Yes. I do. I feel like if we did not have art to reflect current events, then instead of a conversation back and forth—art is very much a communicator—I think that a negative spiral would be extremely possible. Art holds a mirror up to the social existence, up to any and everything that can happen out there. I think it is effective because people do things and say things, and, whether they realize it or not, they get away with things that sometimes art catches and reflects back. Art causes people to think and it checks people. There’s nothing in the world like getting checked! It’s not fun to have to backpedal to explain yourself after you have let off something that you just didn’t think about before you said it or did it, didn’t think it was not okay to do, or it was the status quo, so “why not?" I believe that about art because it’s in your face. If it’s live it can be unpredictable; if it is a constant presence, it’s always a reminder. And if it is responding to something right, it’s a reminder to do it again.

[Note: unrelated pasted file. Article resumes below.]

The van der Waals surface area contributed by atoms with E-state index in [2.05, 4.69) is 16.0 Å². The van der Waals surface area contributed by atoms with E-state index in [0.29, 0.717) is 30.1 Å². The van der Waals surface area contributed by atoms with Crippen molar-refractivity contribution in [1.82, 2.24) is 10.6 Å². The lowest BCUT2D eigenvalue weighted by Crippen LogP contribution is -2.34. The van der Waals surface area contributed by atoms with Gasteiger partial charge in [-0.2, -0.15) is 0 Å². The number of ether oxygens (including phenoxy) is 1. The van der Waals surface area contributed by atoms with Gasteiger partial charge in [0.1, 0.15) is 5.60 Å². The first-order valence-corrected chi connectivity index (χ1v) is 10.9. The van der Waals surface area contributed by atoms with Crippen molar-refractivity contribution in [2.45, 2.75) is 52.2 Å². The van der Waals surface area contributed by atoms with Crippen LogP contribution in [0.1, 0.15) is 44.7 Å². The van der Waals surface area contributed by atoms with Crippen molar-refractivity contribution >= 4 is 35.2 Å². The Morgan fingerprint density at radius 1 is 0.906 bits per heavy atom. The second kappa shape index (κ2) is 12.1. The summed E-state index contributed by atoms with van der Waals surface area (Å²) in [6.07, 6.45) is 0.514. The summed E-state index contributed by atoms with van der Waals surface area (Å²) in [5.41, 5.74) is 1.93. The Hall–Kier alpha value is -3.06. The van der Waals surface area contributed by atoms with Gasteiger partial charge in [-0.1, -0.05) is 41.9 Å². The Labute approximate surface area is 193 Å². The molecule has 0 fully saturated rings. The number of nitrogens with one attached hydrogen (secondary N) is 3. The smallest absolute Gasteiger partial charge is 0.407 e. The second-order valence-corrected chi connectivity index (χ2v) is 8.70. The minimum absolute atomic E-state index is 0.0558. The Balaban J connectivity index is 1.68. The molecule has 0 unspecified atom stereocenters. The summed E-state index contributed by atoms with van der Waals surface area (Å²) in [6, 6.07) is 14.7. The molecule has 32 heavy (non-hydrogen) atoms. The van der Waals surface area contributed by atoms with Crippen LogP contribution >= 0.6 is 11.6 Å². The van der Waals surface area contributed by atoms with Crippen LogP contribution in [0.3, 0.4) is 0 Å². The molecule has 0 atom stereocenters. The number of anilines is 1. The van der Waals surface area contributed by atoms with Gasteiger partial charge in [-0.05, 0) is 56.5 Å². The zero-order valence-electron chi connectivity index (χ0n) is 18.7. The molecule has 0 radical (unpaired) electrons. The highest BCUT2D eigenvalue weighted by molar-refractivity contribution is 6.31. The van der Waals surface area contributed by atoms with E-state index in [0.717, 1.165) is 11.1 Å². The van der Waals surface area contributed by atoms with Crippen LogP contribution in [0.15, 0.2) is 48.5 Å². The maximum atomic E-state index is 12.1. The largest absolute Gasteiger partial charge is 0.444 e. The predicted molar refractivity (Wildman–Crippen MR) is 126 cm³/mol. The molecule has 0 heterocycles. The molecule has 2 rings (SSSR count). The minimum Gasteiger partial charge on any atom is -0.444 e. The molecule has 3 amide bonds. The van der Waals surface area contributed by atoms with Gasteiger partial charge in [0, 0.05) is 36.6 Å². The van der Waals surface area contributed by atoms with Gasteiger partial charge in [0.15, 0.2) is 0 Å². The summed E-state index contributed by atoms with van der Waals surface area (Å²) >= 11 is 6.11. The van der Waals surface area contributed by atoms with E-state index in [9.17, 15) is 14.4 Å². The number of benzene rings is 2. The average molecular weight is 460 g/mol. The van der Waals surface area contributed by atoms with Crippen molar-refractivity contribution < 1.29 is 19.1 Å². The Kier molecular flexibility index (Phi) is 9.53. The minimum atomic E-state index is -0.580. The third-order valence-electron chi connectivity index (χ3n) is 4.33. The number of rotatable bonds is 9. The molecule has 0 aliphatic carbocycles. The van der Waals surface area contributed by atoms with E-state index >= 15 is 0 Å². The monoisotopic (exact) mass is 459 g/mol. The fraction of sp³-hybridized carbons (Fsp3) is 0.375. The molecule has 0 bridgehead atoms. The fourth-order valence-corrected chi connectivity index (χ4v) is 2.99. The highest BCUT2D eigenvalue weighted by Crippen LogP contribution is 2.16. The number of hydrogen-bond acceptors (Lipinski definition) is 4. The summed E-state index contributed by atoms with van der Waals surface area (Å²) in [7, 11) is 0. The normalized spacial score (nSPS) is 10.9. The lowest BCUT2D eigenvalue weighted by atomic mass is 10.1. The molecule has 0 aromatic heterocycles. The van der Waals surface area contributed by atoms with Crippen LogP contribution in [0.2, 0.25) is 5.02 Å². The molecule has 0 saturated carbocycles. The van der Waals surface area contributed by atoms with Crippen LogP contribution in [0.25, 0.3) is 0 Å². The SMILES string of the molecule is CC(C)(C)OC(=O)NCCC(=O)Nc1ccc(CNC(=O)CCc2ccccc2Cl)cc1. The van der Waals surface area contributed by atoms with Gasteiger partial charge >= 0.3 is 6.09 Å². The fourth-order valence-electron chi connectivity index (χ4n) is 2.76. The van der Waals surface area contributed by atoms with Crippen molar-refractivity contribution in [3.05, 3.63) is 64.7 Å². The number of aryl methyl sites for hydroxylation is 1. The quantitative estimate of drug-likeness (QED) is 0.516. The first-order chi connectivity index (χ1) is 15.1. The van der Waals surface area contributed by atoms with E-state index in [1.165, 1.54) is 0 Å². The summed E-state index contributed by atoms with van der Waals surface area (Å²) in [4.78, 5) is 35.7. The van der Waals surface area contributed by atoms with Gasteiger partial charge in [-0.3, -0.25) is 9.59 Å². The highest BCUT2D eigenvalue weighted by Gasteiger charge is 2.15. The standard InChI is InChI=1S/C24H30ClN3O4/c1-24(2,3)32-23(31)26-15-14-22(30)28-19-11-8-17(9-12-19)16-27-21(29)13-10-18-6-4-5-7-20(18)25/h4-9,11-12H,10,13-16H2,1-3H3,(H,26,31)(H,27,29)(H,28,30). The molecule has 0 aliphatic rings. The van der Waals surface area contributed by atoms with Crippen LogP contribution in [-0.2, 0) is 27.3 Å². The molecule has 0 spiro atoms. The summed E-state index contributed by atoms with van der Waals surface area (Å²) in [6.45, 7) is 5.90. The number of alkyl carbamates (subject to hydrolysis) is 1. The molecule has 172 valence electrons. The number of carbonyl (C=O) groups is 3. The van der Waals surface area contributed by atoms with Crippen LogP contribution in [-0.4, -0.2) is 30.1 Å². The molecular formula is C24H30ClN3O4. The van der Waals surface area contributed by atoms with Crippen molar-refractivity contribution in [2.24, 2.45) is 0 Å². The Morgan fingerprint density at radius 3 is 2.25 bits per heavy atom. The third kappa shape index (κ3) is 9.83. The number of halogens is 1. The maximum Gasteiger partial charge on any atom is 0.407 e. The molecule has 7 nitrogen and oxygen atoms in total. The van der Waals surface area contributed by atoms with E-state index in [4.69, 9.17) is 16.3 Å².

Considering these things that are going on that instigate responses from artists, are there events happening now that you would like to see the New Haven community have a conversation about?
One of the things I love about the New Haven community is that we do respond! There’s always a storytelling event, there’s always a conversation around. One of the things I would like to keep my eye on would be our exploration of ourselves as violent. Ask the questions, are we inherently violent? Why is violence the go-to response for something that can be discussed? Why aren’t we getting better at being nonviolent? What can we do to start to turn that around? There are people in groups who are working on that. This young group, Ice the Beef, I love them; they work on it individually with their instructors and their students Also, they ask the wider community, if you see something that is turning in a negative way, what is your typical response—to pull out your phone and record it, rather than stand up and say “this can’t happen; I don’t wanna be part of a community that does this”. And there are coaches that work one-on-one with students and never get any fanfare, but they’re working on this every day. And so I think that as a community, it folds into the question about gun control and everything. Why is violence still so prevalent between humans? I still think there’s more we can do to get better.
— Written by Danae Sawchyn